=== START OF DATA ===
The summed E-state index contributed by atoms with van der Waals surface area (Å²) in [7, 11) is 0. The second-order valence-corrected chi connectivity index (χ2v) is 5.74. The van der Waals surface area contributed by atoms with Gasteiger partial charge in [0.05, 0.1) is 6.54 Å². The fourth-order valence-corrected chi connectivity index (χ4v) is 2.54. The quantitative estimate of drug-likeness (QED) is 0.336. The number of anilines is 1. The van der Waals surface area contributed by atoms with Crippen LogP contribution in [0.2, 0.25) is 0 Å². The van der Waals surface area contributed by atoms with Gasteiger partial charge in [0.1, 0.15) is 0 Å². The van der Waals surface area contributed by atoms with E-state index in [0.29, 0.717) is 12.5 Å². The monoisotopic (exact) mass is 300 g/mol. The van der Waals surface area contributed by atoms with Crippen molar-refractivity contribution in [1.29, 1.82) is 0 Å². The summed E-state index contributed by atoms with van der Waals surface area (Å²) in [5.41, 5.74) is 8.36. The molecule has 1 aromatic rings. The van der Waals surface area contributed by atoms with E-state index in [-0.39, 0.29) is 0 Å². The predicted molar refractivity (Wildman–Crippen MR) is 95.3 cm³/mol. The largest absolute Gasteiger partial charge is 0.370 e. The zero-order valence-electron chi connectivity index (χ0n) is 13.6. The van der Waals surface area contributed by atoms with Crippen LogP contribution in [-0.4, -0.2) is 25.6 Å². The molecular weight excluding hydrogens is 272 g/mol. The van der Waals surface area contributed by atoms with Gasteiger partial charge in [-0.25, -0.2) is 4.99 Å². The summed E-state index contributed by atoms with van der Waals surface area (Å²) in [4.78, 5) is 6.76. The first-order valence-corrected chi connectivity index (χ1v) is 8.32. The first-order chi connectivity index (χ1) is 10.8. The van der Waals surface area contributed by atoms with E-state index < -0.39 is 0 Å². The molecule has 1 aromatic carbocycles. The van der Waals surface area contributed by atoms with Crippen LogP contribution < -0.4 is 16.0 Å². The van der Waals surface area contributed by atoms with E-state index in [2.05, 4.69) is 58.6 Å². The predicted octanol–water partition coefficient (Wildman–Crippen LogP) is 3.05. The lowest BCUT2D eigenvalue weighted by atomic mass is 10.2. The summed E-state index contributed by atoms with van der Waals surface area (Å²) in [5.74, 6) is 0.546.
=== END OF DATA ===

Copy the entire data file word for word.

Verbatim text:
The summed E-state index contributed by atoms with van der Waals surface area (Å²) in [7, 11) is 0. The second-order valence-corrected chi connectivity index (χ2v) is 5.74. The van der Waals surface area contributed by atoms with Gasteiger partial charge in [0.05, 0.1) is 6.54 Å². The fourth-order valence-corrected chi connectivity index (χ4v) is 2.54. The quantitative estimate of drug-likeness (QED) is 0.336. The number of anilines is 1. The van der Waals surface area contributed by atoms with Crippen LogP contribution in [0.2, 0.25) is 0 Å². The van der Waals surface area contributed by atoms with Gasteiger partial charge in [0.1, 0.15) is 0 Å². The van der Waals surface area contributed by atoms with E-state index in [0.29, 0.717) is 12.5 Å². The monoisotopic (exact) mass is 300 g/mol. The van der Waals surface area contributed by atoms with Crippen molar-refractivity contribution in [1.29, 1.82) is 0 Å². The summed E-state index contributed by atoms with van der Waals surface area (Å²) in [5.41, 5.74) is 8.36. The molecule has 1 aromatic rings. The van der Waals surface area contributed by atoms with E-state index in [-0.39, 0.29) is 0 Å². The predicted molar refractivity (Wildman–Crippen MR) is 95.3 cm³/mol. The largest absolute Gasteiger partial charge is 0.370 e. The zero-order valence-electron chi connectivity index (χ0n) is 13.6. The van der Waals surface area contributed by atoms with Crippen LogP contribution in [-0.4, -0.2) is 25.6 Å². The molecular weight excluding hydrogens is 272 g/mol. The van der Waals surface area contributed by atoms with Gasteiger partial charge in [-0.25, -0.2) is 4.99 Å². The summed E-state index contributed by atoms with van der Waals surface area (Å²) in [4.78, 5) is 6.76. The first-order valence-corrected chi connectivity index (χ1v) is 8.32. The first-order chi connectivity index (χ1) is 10.8. The van der Waals surface area contributed by atoms with E-state index < -0.39 is 0 Å². The molecule has 1 aromatic carbocycles. The van der Waals surface area contributed by atoms with Crippen LogP contribution < -0.4 is 16.0 Å². The van der Waals surface area contributed by atoms with E-state index in [2.05, 4.69) is 58.6 Å². The predicted octanol–water partition coefficient (Wildman–Crippen LogP) is 3.05. The lowest BCUT2D eigenvalue weighted by atomic mass is 10.2. The summed E-state index contributed by atoms with van der Waals surface area (Å²) in [5.74, 6) is 0.546.